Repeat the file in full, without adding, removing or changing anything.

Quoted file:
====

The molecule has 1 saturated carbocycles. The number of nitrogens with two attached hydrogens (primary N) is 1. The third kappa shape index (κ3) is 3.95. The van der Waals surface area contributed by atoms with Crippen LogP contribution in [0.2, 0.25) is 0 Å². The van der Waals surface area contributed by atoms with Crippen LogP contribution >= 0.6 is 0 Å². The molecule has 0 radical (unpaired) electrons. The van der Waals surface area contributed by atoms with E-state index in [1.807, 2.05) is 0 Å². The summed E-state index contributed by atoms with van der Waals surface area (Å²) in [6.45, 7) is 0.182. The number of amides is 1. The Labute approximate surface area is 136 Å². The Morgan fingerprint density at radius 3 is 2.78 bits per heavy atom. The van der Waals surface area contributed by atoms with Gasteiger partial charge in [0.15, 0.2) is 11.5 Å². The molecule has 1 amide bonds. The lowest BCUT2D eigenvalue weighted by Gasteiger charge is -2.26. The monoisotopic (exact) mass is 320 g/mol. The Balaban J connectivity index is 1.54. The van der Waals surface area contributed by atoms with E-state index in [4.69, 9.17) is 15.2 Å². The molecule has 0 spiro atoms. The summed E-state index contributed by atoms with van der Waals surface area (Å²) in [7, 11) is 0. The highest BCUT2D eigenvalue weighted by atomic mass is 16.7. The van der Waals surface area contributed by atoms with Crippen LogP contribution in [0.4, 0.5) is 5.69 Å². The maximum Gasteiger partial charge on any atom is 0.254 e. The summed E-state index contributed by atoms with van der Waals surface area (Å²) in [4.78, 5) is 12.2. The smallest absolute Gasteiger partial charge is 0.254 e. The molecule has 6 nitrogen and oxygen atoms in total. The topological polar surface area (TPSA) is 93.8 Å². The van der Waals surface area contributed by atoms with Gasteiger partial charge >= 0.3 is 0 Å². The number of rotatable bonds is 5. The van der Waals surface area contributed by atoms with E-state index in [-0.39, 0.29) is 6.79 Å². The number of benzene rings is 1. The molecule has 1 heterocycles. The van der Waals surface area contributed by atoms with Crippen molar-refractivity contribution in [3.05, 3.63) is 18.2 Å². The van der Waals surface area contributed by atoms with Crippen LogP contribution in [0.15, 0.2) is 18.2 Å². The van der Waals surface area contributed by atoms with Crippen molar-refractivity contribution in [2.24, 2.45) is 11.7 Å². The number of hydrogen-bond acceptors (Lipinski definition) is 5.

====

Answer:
The molecule has 1 saturated carbocycles. The number of nitrogens with two attached hydrogens (primary N) is 1. The third kappa shape index (κ3) is 3.95. The van der Waals surface area contributed by atoms with Crippen LogP contribution in [0.2, 0.25) is 0 Å². The van der Waals surface area contributed by atoms with Crippen LogP contribution >= 0.6 is 0 Å². The molecule has 0 radical (unpaired) electrons. The van der Waals surface area contributed by atoms with E-state index in [1.807, 2.05) is 0 Å². The summed E-state index contributed by atoms with van der Waals surface area (Å²) in [6.45, 7) is 0.182. The number of amides is 1. The Labute approximate surface area is 136 Å². The Morgan fingerprint density at radius 3 is 2.78 bits per heavy atom. The van der Waals surface area contributed by atoms with Gasteiger partial charge in [0.15, 0.2) is 11.5 Å². The molecule has 1 amide bonds. The lowest BCUT2D eigenvalue weighted by Gasteiger charge is -2.26. The monoisotopic (exact) mass is 320 g/mol. The Balaban J connectivity index is 1.54. The van der Waals surface area contributed by atoms with E-state index in [4.69, 9.17) is 15.2 Å². The molecule has 0 spiro atoms. The summed E-state index contributed by atoms with van der Waals surface area (Å²) in [7, 11) is 0. The highest BCUT2D eigenvalue weighted by atomic mass is 16.7. The van der Waals surface area contributed by atoms with Crippen LogP contribution in [0.4, 0.5) is 5.69 Å². The maximum Gasteiger partial charge on any atom is 0.254 e. The summed E-state index contributed by atoms with van der Waals surface area (Å²) in [4.78, 5) is 12.2. The smallest absolute Gasteiger partial charge is 0.254 e. The molecule has 6 nitrogen and oxygen atoms in total. The topological polar surface area (TPSA) is 93.8 Å². The van der Waals surface area contributed by atoms with Gasteiger partial charge >= 0.3 is 0 Å². The number of rotatable bonds is 5. The van der Waals surface area contributed by atoms with E-state index in [-0.39, 0.29) is 6.79 Å². The number of benzene rings is 1. The molecule has 1 heterocycles. The van der Waals surface area contributed by atoms with Crippen molar-refractivity contribution in [3.05, 3.63) is 18.2 Å². The van der Waals surface area contributed by atoms with Crippen LogP contribution in [0.15, 0.2) is 18.2 Å². The van der Waals surface area contributed by atoms with Crippen molar-refractivity contribution in [2.24, 2.45) is 11.7 Å². The number of hydrogen-bond acceptors (Lipinski definition) is 5.